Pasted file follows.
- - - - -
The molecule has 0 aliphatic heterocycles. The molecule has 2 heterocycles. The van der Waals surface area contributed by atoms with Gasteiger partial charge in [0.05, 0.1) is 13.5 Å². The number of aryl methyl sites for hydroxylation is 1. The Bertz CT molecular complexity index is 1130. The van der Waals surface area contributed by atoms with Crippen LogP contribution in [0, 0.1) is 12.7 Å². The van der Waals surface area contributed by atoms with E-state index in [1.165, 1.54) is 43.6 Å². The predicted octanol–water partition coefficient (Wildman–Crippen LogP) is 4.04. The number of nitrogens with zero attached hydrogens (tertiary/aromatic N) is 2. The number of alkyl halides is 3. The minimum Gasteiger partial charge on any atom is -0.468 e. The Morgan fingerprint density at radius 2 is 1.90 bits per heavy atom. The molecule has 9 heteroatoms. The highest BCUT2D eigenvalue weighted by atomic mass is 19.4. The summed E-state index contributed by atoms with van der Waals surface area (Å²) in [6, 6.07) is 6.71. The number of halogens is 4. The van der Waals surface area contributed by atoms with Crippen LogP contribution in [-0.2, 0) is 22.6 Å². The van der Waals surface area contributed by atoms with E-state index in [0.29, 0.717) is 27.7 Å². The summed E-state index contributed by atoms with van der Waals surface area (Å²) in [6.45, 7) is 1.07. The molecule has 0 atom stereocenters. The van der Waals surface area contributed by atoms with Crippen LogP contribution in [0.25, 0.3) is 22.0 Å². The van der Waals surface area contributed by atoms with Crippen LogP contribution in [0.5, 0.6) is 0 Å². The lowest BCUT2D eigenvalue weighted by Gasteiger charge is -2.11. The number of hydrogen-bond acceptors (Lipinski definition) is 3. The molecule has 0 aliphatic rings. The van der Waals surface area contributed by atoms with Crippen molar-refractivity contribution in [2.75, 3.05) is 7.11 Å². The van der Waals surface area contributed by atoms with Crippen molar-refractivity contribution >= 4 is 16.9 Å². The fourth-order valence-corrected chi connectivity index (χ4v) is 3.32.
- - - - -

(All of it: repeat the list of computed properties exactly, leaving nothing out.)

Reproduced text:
The molecule has 0 aliphatic heterocycles. The molecule has 2 heterocycles. The van der Waals surface area contributed by atoms with Gasteiger partial charge in [0.05, 0.1) is 13.5 Å². The number of aryl methyl sites for hydroxylation is 1. The Bertz CT molecular complexity index is 1130. The van der Waals surface area contributed by atoms with Crippen LogP contribution in [0, 0.1) is 12.7 Å². The van der Waals surface area contributed by atoms with E-state index in [1.165, 1.54) is 43.6 Å². The predicted octanol–water partition coefficient (Wildman–Crippen LogP) is 4.04. The number of nitrogens with zero attached hydrogens (tertiary/aromatic N) is 2. The number of alkyl halides is 3. The minimum Gasteiger partial charge on any atom is -0.468 e. The Morgan fingerprint density at radius 2 is 1.90 bits per heavy atom. The molecule has 9 heteroatoms. The highest BCUT2D eigenvalue weighted by atomic mass is 19.4. The summed E-state index contributed by atoms with van der Waals surface area (Å²) in [6, 6.07) is 6.71. The number of halogens is 4. The van der Waals surface area contributed by atoms with Crippen LogP contribution in [-0.2, 0) is 22.6 Å². The van der Waals surface area contributed by atoms with E-state index in [0.29, 0.717) is 27.7 Å². The summed E-state index contributed by atoms with van der Waals surface area (Å²) in [6.45, 7) is 1.07. The molecule has 0 atom stereocenters. The van der Waals surface area contributed by atoms with Crippen LogP contribution in [0.25, 0.3) is 22.0 Å². The van der Waals surface area contributed by atoms with Crippen LogP contribution in [0.5, 0.6) is 0 Å². The lowest BCUT2D eigenvalue weighted by Gasteiger charge is -2.11. The number of hydrogen-bond acceptors (Lipinski definition) is 3. The molecule has 0 aliphatic rings. The van der Waals surface area contributed by atoms with Crippen molar-refractivity contribution in [2.75, 3.05) is 7.11 Å². The van der Waals surface area contributed by atoms with Crippen molar-refractivity contribution >= 4 is 16.9 Å². The fourth-order valence-corrected chi connectivity index (χ4v) is 3.32.